LongKnife
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Posted: Tuesday, February 03, 2009 - 08:52 AM GMT+7
Let's shoot from the hip.

It's not a Connie, but not far away. Hmmm. It must be early, and covering long range flights, for this to be a thing to boast about.

My guess is the Boeing Stratocruiser. But I wasn't around in the glory days, so I might be wrong.

Tony
Merlin
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Posted: Tuesday, February 03, 2009 - 04:25 PM GMT+7
Hi Sean

Portable water, or potable water? I still haven't a clue! - maybe something early like an H.P.42?

All the best

Rowan
jaypee
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Posted: Wednesday, February 04, 2009 - 03:30 AM GMT+7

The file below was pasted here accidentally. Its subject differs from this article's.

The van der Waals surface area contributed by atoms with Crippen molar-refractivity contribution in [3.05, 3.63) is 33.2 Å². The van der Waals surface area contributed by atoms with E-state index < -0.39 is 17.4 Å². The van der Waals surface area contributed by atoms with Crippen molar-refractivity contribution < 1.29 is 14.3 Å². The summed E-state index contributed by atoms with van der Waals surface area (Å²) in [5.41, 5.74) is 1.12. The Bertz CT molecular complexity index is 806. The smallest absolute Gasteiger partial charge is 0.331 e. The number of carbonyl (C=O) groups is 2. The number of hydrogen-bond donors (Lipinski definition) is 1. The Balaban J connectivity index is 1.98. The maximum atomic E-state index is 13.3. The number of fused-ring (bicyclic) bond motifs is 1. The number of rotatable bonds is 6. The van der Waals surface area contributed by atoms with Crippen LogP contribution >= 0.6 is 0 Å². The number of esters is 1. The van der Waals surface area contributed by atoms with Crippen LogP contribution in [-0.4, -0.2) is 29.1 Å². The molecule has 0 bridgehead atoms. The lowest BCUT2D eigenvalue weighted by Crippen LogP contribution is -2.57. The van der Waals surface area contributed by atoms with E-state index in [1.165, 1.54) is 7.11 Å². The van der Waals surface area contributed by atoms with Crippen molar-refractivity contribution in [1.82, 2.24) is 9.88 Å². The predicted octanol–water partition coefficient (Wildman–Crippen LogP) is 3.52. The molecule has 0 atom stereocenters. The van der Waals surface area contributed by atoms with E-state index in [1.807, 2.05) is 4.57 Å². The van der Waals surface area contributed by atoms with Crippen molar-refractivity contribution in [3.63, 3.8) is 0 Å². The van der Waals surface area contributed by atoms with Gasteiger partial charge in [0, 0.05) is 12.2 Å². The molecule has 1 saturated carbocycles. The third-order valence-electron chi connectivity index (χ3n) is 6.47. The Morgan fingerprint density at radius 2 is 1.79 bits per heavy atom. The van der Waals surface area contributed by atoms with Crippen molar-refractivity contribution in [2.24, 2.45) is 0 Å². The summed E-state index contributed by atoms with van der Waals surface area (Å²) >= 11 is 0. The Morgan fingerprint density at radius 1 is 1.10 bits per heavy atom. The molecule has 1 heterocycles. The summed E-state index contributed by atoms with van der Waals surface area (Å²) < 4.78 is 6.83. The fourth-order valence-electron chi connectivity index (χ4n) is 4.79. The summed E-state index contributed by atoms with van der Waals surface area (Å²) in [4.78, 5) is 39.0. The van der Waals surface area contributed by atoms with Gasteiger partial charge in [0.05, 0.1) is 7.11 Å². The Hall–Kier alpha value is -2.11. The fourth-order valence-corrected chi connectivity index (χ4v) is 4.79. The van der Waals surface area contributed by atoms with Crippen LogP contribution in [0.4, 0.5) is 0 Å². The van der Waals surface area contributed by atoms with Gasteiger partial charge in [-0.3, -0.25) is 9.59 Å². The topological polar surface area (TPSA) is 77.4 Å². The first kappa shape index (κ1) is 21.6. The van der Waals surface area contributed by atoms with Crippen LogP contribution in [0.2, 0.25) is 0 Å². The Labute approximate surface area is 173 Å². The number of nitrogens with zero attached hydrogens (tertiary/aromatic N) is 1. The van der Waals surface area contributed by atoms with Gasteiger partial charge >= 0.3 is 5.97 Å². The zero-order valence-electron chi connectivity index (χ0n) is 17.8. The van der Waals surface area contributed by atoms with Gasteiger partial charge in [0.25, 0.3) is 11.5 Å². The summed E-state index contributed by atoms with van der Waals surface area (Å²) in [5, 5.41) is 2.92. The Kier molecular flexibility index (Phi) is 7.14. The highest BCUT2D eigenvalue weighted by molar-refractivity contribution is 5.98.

Most airline water isn't potable even in the 21st century

http://www.mindfully.org/Water/Airline-Water-Safety1nov02.htm

Read this report. I'm bringing me own bottle from now on.
Oh no we can't because of "terrorists". I'll just get the boat instead
pigsty
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Posted: Wednesday, February 04, 2009 - 05:41 AM GMT+7

Quoted Text

Hi Sean

Portable water, or potable water? I still haven't a clue! - maybe something early like an H.P.42?

All the best

Rowan



The portable/potable confusion is the key but it's not the dear old HP.42. It is British, though. (That should narrow it down - you can practically count the number of British airliners on the fingers of one elbow ...)
jaypee
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Posted: Wednesday, February 04, 2009 - 05:58 AM GMT+7
Short s.17 Kent?